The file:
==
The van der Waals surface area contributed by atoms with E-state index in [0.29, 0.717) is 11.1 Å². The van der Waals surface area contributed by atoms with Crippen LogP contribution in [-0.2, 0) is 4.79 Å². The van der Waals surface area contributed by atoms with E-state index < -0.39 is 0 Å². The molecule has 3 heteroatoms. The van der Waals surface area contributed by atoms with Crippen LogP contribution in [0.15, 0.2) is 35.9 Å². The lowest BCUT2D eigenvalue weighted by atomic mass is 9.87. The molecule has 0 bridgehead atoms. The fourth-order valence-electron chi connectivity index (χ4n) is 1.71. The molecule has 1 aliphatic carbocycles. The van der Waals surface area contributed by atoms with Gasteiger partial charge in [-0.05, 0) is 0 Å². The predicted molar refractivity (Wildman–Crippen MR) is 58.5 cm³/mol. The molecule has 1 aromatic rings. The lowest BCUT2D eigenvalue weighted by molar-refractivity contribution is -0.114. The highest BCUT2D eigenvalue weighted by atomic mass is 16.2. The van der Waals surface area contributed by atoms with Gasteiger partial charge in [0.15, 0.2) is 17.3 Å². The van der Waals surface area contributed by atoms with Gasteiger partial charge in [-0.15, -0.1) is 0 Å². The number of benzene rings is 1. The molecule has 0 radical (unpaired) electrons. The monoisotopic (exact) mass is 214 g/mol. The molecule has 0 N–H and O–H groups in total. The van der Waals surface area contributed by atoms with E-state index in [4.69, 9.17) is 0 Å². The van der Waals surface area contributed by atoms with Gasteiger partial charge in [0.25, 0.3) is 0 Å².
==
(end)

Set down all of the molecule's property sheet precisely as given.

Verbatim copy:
The van der Waals surface area contributed by atoms with E-state index in [0.29, 0.717) is 11.1 Å². The van der Waals surface area contributed by atoms with Crippen LogP contribution in [-0.2, 0) is 4.79 Å². The van der Waals surface area contributed by atoms with E-state index < -0.39 is 0 Å². The molecule has 3 heteroatoms. The van der Waals surface area contributed by atoms with Crippen LogP contribution in [0.15, 0.2) is 35.9 Å². The lowest BCUT2D eigenvalue weighted by atomic mass is 9.87. The molecule has 0 bridgehead atoms. The fourth-order valence-electron chi connectivity index (χ4n) is 1.71. The molecule has 1 aliphatic carbocycles. The van der Waals surface area contributed by atoms with Gasteiger partial charge in [-0.05, 0) is 0 Å². The predicted molar refractivity (Wildman–Crippen MR) is 58.5 cm³/mol. The molecule has 1 aromatic rings. The lowest BCUT2D eigenvalue weighted by molar-refractivity contribution is -0.114. The highest BCUT2D eigenvalue weighted by atomic mass is 16.2. The van der Waals surface area contributed by atoms with Gasteiger partial charge in [0.15, 0.2) is 17.3 Å². The van der Waals surface area contributed by atoms with Gasteiger partial charge in [-0.15, -0.1) is 0 Å². The number of benzene rings is 1. The molecule has 0 radical (unpaired) electrons. The monoisotopic (exact) mass is 214 g/mol. The molecule has 0 N–H and O–H groups in total. The van der Waals surface area contributed by atoms with E-state index in [4.69, 9.17) is 0 Å². The van der Waals surface area contributed by atoms with Gasteiger partial charge in [0.25, 0.3) is 0 Å².